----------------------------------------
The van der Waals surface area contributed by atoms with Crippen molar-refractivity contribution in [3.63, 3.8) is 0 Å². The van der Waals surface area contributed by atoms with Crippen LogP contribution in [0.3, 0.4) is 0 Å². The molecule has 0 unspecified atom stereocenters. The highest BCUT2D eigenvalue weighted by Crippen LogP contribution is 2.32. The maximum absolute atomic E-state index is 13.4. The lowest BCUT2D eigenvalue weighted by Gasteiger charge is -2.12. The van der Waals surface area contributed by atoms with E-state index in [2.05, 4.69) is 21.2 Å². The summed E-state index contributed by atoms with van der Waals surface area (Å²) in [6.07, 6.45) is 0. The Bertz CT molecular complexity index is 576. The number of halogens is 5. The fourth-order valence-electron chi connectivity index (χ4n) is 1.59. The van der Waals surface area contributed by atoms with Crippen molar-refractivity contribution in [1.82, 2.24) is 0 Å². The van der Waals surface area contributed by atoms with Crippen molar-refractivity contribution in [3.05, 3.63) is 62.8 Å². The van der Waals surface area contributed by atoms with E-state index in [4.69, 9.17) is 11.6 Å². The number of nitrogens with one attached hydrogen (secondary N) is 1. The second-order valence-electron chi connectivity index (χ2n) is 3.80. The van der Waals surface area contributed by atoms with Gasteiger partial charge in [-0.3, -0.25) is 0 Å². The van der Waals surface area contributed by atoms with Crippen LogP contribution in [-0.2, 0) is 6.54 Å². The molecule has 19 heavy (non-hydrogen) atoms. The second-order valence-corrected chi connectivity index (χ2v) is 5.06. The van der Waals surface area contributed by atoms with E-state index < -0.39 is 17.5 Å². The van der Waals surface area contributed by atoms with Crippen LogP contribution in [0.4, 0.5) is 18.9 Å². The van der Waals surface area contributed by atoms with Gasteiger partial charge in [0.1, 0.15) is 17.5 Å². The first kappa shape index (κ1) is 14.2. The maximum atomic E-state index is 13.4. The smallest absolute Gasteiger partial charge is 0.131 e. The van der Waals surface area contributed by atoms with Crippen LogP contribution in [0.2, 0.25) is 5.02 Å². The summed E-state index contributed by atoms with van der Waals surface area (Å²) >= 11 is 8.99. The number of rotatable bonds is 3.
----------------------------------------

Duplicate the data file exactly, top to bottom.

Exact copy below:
The van der Waals surface area contributed by atoms with Crippen molar-refractivity contribution in [3.63, 3.8) is 0 Å². The van der Waals surface area contributed by atoms with Crippen LogP contribution in [0.3, 0.4) is 0 Å². The molecule has 0 unspecified atom stereocenters. The highest BCUT2D eigenvalue weighted by Crippen LogP contribution is 2.32. The maximum absolute atomic E-state index is 13.4. The lowest BCUT2D eigenvalue weighted by Gasteiger charge is -2.12. The van der Waals surface area contributed by atoms with E-state index in [2.05, 4.69) is 21.2 Å². The summed E-state index contributed by atoms with van der Waals surface area (Å²) in [6.07, 6.45) is 0. The Bertz CT molecular complexity index is 576. The number of halogens is 5. The fourth-order valence-electron chi connectivity index (χ4n) is 1.59. The van der Waals surface area contributed by atoms with Crippen molar-refractivity contribution in [1.82, 2.24) is 0 Å². The van der Waals surface area contributed by atoms with Crippen molar-refractivity contribution in [3.05, 3.63) is 62.8 Å². The van der Waals surface area contributed by atoms with E-state index in [4.69, 9.17) is 11.6 Å². The number of nitrogens with one attached hydrogen (secondary N) is 1. The second-order valence-electron chi connectivity index (χ2n) is 3.80. The van der Waals surface area contributed by atoms with Gasteiger partial charge in [-0.3, -0.25) is 0 Å². The van der Waals surface area contributed by atoms with Crippen LogP contribution in [-0.2, 0) is 6.54 Å². The molecule has 19 heavy (non-hydrogen) atoms. The second-order valence-corrected chi connectivity index (χ2v) is 5.06. The van der Waals surface area contributed by atoms with E-state index < -0.39 is 17.5 Å². The van der Waals surface area contributed by atoms with Crippen LogP contribution in [0.4, 0.5) is 18.9 Å². The van der Waals surface area contributed by atoms with Gasteiger partial charge in [0.1, 0.15) is 17.5 Å². The first kappa shape index (κ1) is 14.2. The maximum atomic E-state index is 13.4. The smallest absolute Gasteiger partial charge is 0.131 e. The van der Waals surface area contributed by atoms with Crippen LogP contribution in [0.2, 0.25) is 5.02 Å². The summed E-state index contributed by atoms with van der Waals surface area (Å²) >= 11 is 8.99. The number of rotatable bonds is 3.